While I agree with you that the original Tek construction note doesn't show a connection for the BNC shell, it seems clear to me that while "normal" practice would be to ground the shell of the BNC, Tek might have had a good reason to ensure that the "Meter LO" terminal and the BNC shell were connected. The "LO" terminal is connected to ground in all switch positions except 2 and 5. These are only in operation when Beta of the pass transistors in the mainframe is being checked. It is my contention that Jared is correct in connecting BNC shell to the "LO" terminal and not to ground; after all, on pages 6 & 7 of his updated document, he does point out that the oscilloscope should be disconnected to prevent erroneous readings when checking Beta of the mainframe pass transistors, as it is in positions 2 and 5 of the switch.

I have to admit that I find the switching arrangements mind-boggling and that others with better observation, reasoning and knowledge might disagree with my contention. Of course, when Tek originated this tester, there were no cheap transistor checkers available and so simply bringing the terminals of the pass transistors out to front-panel connectors wasn't an option, but it could be these days. I have "bodged" such an arrangement in the past and have an idea to do a more permanent arrangement with another junk plug-in sometime in the future.

Colin.

-----Original Message-----
From: TekScopes@groups.io [mailto:TekScopes@groups.io] On Behalf Of Mac Perkins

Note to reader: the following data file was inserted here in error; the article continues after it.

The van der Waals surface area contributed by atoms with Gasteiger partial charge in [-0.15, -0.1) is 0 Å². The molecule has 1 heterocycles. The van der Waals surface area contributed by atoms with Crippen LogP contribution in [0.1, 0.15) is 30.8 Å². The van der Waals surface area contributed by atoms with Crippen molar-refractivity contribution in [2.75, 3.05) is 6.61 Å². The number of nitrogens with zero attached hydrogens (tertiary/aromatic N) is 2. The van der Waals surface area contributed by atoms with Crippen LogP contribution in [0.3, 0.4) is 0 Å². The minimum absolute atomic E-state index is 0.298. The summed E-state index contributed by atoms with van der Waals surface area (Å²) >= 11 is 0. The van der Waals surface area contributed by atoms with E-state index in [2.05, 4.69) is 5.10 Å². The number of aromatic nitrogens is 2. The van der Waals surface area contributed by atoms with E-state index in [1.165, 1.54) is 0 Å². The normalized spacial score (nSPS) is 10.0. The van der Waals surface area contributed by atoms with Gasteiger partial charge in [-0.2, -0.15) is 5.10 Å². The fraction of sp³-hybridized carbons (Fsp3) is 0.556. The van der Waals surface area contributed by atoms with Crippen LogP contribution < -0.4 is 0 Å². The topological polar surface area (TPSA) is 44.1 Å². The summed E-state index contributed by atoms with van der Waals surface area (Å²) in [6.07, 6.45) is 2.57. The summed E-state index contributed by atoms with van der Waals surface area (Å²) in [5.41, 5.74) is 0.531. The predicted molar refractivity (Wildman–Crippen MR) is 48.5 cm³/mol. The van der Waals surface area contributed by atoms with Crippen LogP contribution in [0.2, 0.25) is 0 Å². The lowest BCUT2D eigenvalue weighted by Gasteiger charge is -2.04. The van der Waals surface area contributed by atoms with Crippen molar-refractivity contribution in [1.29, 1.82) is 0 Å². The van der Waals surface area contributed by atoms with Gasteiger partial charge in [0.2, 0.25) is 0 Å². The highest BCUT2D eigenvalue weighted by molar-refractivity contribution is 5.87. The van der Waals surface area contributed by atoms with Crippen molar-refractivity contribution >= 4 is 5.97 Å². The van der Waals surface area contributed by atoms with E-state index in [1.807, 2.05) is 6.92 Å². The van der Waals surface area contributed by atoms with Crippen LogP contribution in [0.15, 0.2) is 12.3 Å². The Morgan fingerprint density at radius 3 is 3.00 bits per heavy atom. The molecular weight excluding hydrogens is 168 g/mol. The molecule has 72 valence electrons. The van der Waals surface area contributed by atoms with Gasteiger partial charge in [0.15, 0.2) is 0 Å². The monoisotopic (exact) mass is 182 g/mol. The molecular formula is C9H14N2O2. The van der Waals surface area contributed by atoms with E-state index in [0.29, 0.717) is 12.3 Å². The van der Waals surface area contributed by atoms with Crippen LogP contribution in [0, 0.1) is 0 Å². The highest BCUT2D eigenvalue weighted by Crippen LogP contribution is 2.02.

Sent: 05 May 2021 06:10
To: TekScopes@groups.io
Subject: Re: [TekScopes] TM-500 Test Module Question

I noticed something similar, some slots in some of my TM5XX frames drop down below 10 mV, others don't, with several in a late production TM506A that won't drop below 50mV.
I have not torn into that frame yet as it passes all other tests with reasonable beta on the transistors. I will be interested to see what transistors are in there.

I agree that connecting the BNC shell to ground makes the most sense, if it is floating and connected to the METER LOW terminal and a scope with a grounded input BNC (virtually all AC line powered units) is connected, the METER LOW terminal will be shorted to ground via the power connection safety ground.
The original construction note does not show a connection for the BNC shell.

I have tested about half of my frames and found several with issues, mostly pass transistors, but one slot with a phasing problem which I had suspected but was too lazy to test it.

Thanks again to Jared for making building the tester so painless and Larry for handling the group buy.

-Mac


Jared Cabot
 

Hmm, ok. Now I'm second guessing myself here. :D

When I designed my unit, I had interpreted from the original manual that the BNC was connected across the HI and LO terminals, like the multimeter when connected.
Now I'm not so sure....

It's not a big deal to configure one way or another, either isolate the BNC shell from chassis and install the wire to the PCB for connection to the LO terminal, or remove the wire and connect the BNC to the chassis.

I think I'll do some testing in each configuration and see what works best. I have a couple TM501 mainframes on my bench ready to be tested right now by chance.


Colin Herbert
 

Hi Jared,
I have just taken a look at the photos of the plug-in tester on Tekwiki and it looks rather like the BNC shell is connected to the ground simply by virtue of the fastening to the aluminium front panel. Take a look here:

https://w140.com/tekwiki/images/c/c2/Tek_067-1201-99_3.jpg

I think I should have taken a look at this earlier...

I recall also that Dave Casey of this Forum has an original which he says looks exactly like the one on Tekwiki. Perhaps he could be persuaded to check if his BNC shell is grounded at all of the switch positions?